As a designer, I’d like to think that a logo is one of the most important parts of any business. Your logo is what defines you, what sells you, and what makes you stand out in the crowd. Armed with a well-designed logo, a business has the potential to go much farther than their competition, who chose the $5 generic special.
Below are a few simple steps to take when accepting a logo design job. Going into a job fully prepared greatly decreases the chances of losing focus of your goal. You will also be able to pay more attention to finer details if you have some form of system to follow.
I hope this guide can be of service to you, happy designing!
STEP 1: You have this friend, let’s call him James. James plans on starting his own business. You have known James for quite some time and James is aware of the fact that you are a designer. One day James asks you to design the logo for his new business. Score, right?
The first steps you must take is to sit down with James and talk things over. Get a feel for what it is that he wants from the design. Understanding your client is the most vital part of the whole design process. If you feel that the client is not sure of what it is he/she wants, help them out! The conversation must be a two-way affair. If you do not actively converse with your client a “designer-to-client” relationship will not be established, instead you will get stuck with a “boss-to-employee” relationship. These two might sound like the same thing but they are definitely not.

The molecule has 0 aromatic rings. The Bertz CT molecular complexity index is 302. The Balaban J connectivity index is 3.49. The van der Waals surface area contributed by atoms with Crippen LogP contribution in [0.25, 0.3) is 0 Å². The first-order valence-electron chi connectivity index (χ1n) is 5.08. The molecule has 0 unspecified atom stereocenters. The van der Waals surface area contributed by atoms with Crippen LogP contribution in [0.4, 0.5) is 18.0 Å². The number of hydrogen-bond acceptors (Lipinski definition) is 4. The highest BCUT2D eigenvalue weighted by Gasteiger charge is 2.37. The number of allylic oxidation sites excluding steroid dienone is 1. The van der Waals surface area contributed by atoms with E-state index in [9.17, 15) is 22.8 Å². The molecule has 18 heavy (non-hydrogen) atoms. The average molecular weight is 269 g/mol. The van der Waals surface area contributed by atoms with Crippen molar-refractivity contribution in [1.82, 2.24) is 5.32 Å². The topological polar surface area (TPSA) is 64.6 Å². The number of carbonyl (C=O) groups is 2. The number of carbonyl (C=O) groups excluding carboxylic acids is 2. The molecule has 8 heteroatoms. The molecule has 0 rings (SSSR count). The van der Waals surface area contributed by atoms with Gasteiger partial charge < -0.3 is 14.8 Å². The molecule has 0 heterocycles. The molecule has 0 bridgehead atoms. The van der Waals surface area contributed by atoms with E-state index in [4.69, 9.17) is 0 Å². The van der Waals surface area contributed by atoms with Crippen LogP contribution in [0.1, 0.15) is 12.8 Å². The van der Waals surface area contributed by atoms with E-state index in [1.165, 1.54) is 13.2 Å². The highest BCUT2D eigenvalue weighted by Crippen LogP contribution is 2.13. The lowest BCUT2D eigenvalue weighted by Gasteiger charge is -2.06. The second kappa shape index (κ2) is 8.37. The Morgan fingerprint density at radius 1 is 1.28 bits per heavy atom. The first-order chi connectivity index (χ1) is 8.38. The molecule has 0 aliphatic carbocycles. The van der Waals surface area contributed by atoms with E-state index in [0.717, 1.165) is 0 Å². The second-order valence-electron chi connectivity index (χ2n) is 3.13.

Make sure that James understand that you are providing a professional, specialized service. Wanting control over something that you are paying for is part of human nature. It is your job as a designer to professionally present yourself so that your client understands your intentions. This must also be done in such a manner as to not make you look like you want all of the control.
If you and your client both feel good about your relationship it is time to continue. If you feel that what your client wants and what you are able to provide do not add up, you may need to nicely let your client know that you will not be able to meet his/her requests. This is by no means an ideal end, but there are other fish in the ocean. Keep moving forward!
For the sake of this guide moving any further we will assume that James and you both felt just great about your relationship.
Brief? Check! You’re well on your way to designing the exact logo James needs for his business.
STEP 2: What you want to do now is do a little bit of homework on his industry. What will be his main means of business? Who will be his competitors? You want to make sure you look at all areas that factor into James’ business. Before you can start creating shapes or typing any words you must make sure that you understand how the business you are creating for functions.
But research does not stop there! Drawing inspiration from other sources may also be considered as research. What are the latest trends? What styles have been successful for other businesses in James’ industry? Learn from other designers, they are one of your trade’s most valuable tools.